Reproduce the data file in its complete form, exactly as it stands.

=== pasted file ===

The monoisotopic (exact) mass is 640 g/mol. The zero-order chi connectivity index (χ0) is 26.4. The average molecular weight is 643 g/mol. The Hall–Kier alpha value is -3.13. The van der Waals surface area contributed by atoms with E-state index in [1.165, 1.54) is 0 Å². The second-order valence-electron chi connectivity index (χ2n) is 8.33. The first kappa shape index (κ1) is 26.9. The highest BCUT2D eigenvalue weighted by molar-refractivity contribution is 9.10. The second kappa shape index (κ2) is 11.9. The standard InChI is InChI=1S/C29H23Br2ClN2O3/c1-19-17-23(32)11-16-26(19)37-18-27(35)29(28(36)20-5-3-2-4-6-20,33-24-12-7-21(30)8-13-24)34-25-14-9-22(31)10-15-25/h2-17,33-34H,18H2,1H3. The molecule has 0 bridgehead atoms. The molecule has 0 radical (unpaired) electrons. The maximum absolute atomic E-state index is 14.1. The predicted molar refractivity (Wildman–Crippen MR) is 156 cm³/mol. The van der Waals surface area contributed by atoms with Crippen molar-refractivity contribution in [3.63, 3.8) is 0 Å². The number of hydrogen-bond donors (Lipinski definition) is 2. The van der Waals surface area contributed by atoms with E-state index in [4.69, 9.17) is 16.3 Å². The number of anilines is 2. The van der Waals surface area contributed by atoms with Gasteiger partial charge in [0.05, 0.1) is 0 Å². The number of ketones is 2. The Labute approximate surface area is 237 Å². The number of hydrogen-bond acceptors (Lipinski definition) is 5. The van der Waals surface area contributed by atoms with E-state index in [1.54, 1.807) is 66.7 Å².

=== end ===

The monoisotopic (exact) mass is 640 g/mol. The zero-order chi connectivity index (χ0) is 26.4. The average molecular weight is 643 g/mol. The Hall–Kier alpha value is -3.13. The van der Waals surface area contributed by atoms with E-state index in [1.165, 1.54) is 0 Å². The second-order valence-electron chi connectivity index (χ2n) is 8.33. The first kappa shape index (κ1) is 26.9. The highest BCUT2D eigenvalue weighted by molar-refractivity contribution is 9.10. The second kappa shape index (κ2) is 11.9. The standard InChI is InChI=1S/C29H23Br2ClN2O3/c1-19-17-23(32)11-16-26(19)37-18-27(35)29(28(36)20-5-3-2-4-6-20,33-24-12-7-21(30)8-13-24)34-25-14-9-22(31)10-15-25/h2-17,33-34H,18H2,1H3. The molecule has 0 bridgehead atoms. The molecule has 0 radical (unpaired) electrons. The maximum absolute atomic E-state index is 14.1. The predicted molar refractivity (Wildman–Crippen MR) is 156 cm³/mol. The van der Waals surface area contributed by atoms with Crippen molar-refractivity contribution in [3.63, 3.8) is 0 Å². The number of hydrogen-bond donors (Lipinski definition) is 2. The van der Waals surface area contributed by atoms with E-state index in [4.69, 9.17) is 16.3 Å². The number of anilines is 2. The van der Waals surface area contributed by atoms with Gasteiger partial charge in [0.05, 0.1) is 0 Å². The number of ketones is 2. The Labute approximate surface area is 237 Å². The number of hydrogen-bond acceptors (Lipinski definition) is 5. The van der Waals surface area contributed by atoms with E-state index in [1.54, 1.807) is 66.7 Å².